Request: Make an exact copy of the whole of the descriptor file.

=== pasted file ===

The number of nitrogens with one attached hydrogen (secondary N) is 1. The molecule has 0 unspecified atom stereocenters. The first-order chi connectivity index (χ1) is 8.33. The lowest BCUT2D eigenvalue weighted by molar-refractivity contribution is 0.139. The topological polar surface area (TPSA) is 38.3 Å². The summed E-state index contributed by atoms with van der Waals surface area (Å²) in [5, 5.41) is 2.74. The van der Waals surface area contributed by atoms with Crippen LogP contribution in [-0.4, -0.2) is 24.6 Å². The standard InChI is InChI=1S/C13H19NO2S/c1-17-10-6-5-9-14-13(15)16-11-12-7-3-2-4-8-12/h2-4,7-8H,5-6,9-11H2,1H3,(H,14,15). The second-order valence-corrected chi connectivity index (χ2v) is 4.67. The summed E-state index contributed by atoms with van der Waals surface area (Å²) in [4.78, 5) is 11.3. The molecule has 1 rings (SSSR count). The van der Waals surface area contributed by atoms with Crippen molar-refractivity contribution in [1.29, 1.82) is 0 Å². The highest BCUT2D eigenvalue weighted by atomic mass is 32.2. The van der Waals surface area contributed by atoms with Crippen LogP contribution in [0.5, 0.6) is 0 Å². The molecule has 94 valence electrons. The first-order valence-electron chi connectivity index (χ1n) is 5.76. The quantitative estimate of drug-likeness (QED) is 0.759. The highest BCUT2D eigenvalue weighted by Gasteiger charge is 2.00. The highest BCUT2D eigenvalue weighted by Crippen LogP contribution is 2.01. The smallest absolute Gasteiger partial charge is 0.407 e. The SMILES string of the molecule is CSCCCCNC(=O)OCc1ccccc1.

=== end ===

The number of nitrogens with one attached hydrogen (secondary N) is 1. The molecule has 0 unspecified atom stereocenters. The first-order chi connectivity index (χ1) is 8.33. The lowest BCUT2D eigenvalue weighted by molar-refractivity contribution is 0.139. The topological polar surface area (TPSA) is 38.3 Å². The summed E-state index contributed by atoms with van der Waals surface area (Å²) in [5, 5.41) is 2.74. The van der Waals surface area contributed by atoms with Crippen LogP contribution in [-0.4, -0.2) is 24.6 Å². The standard InChI is InChI=1S/C13H19NO2S/c1-17-10-6-5-9-14-13(15)16-11-12-7-3-2-4-8-12/h2-4,7-8H,5-6,9-11H2,1H3,(H,14,15). The second-order valence-corrected chi connectivity index (χ2v) is 4.67. The summed E-state index contributed by atoms with van der Waals surface area (Å²) in [4.78, 5) is 11.3. The molecule has 1 rings (SSSR count). The van der Waals surface area contributed by atoms with Crippen molar-refractivity contribution in [1.29, 1.82) is 0 Å². The highest BCUT2D eigenvalue weighted by atomic mass is 32.2. The van der Waals surface area contributed by atoms with Crippen LogP contribution in [0.5, 0.6) is 0 Å². The molecule has 94 valence electrons. The first-order valence-electron chi connectivity index (χ1n) is 5.76. The quantitative estimate of drug-likeness (QED) is 0.759. The highest BCUT2D eigenvalue weighted by Gasteiger charge is 2.00. The highest BCUT2D eigenvalue weighted by Crippen LogP contribution is 2.01. The smallest absolute Gasteiger partial charge is 0.407 e. The SMILES string of the molecule is CSCCCCNC(=O)OCc1ccccc1.